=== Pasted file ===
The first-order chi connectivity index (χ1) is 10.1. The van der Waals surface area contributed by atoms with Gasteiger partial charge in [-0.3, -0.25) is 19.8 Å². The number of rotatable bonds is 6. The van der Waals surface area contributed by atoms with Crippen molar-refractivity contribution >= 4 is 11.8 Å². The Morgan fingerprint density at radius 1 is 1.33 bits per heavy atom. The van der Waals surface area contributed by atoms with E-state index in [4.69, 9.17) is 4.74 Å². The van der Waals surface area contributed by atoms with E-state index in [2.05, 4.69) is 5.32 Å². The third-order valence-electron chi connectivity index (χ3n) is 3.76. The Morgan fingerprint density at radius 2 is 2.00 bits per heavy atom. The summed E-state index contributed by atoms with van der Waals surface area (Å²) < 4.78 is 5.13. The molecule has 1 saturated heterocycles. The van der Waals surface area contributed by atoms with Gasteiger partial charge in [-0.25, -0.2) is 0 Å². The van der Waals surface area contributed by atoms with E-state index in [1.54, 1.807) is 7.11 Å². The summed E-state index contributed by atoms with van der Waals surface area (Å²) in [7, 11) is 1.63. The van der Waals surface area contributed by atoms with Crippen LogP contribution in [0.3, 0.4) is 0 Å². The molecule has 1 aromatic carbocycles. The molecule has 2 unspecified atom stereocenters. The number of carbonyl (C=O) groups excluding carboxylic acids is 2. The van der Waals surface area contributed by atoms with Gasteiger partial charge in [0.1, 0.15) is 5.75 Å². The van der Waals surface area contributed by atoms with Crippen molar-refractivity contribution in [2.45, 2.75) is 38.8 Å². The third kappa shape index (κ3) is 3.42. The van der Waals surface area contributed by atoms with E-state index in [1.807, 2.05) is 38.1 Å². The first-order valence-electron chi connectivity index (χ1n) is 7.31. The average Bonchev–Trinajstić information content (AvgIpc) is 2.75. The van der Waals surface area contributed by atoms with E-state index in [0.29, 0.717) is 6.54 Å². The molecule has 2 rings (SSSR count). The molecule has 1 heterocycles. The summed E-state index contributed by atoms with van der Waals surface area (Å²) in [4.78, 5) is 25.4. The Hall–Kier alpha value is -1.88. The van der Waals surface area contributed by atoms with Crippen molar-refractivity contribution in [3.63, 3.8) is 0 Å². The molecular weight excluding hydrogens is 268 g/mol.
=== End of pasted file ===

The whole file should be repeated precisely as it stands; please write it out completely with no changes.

The first-order chi connectivity index (χ1) is 10.1. The van der Waals surface area contributed by atoms with Gasteiger partial charge in [-0.3, -0.25) is 19.8 Å². The number of rotatable bonds is 6. The van der Waals surface area contributed by atoms with Crippen molar-refractivity contribution >= 4 is 11.8 Å². The Morgan fingerprint density at radius 1 is 1.33 bits per heavy atom. The van der Waals surface area contributed by atoms with E-state index in [4.69, 9.17) is 4.74 Å². The van der Waals surface area contributed by atoms with E-state index in [2.05, 4.69) is 5.32 Å². The third-order valence-electron chi connectivity index (χ3n) is 3.76. The Morgan fingerprint density at radius 2 is 2.00 bits per heavy atom. The summed E-state index contributed by atoms with van der Waals surface area (Å²) < 4.78 is 5.13. The molecule has 1 saturated heterocycles. The van der Waals surface area contributed by atoms with Gasteiger partial charge in [-0.25, -0.2) is 0 Å². The van der Waals surface area contributed by atoms with E-state index in [1.54, 1.807) is 7.11 Å². The summed E-state index contributed by atoms with van der Waals surface area (Å²) in [7, 11) is 1.63. The van der Waals surface area contributed by atoms with Crippen LogP contribution in [0.3, 0.4) is 0 Å². The molecule has 1 aromatic carbocycles. The molecule has 2 unspecified atom stereocenters. The number of carbonyl (C=O) groups excluding carboxylic acids is 2. The van der Waals surface area contributed by atoms with Gasteiger partial charge in [0.1, 0.15) is 5.75 Å². The van der Waals surface area contributed by atoms with Crippen molar-refractivity contribution in [2.45, 2.75) is 38.8 Å². The third kappa shape index (κ3) is 3.42. The van der Waals surface area contributed by atoms with E-state index in [1.807, 2.05) is 38.1 Å². The first-order valence-electron chi connectivity index (χ1n) is 7.31. The average Bonchev–Trinajstić information content (AvgIpc) is 2.75. The van der Waals surface area contributed by atoms with E-state index in [0.29, 0.717) is 6.54 Å². The molecule has 2 rings (SSSR count). The molecule has 1 heterocycles. The summed E-state index contributed by atoms with van der Waals surface area (Å²) in [4.78, 5) is 25.4. The Hall–Kier alpha value is -1.88. The van der Waals surface area contributed by atoms with Crippen molar-refractivity contribution in [3.63, 3.8) is 0 Å². The molecular weight excluding hydrogens is 268 g/mol.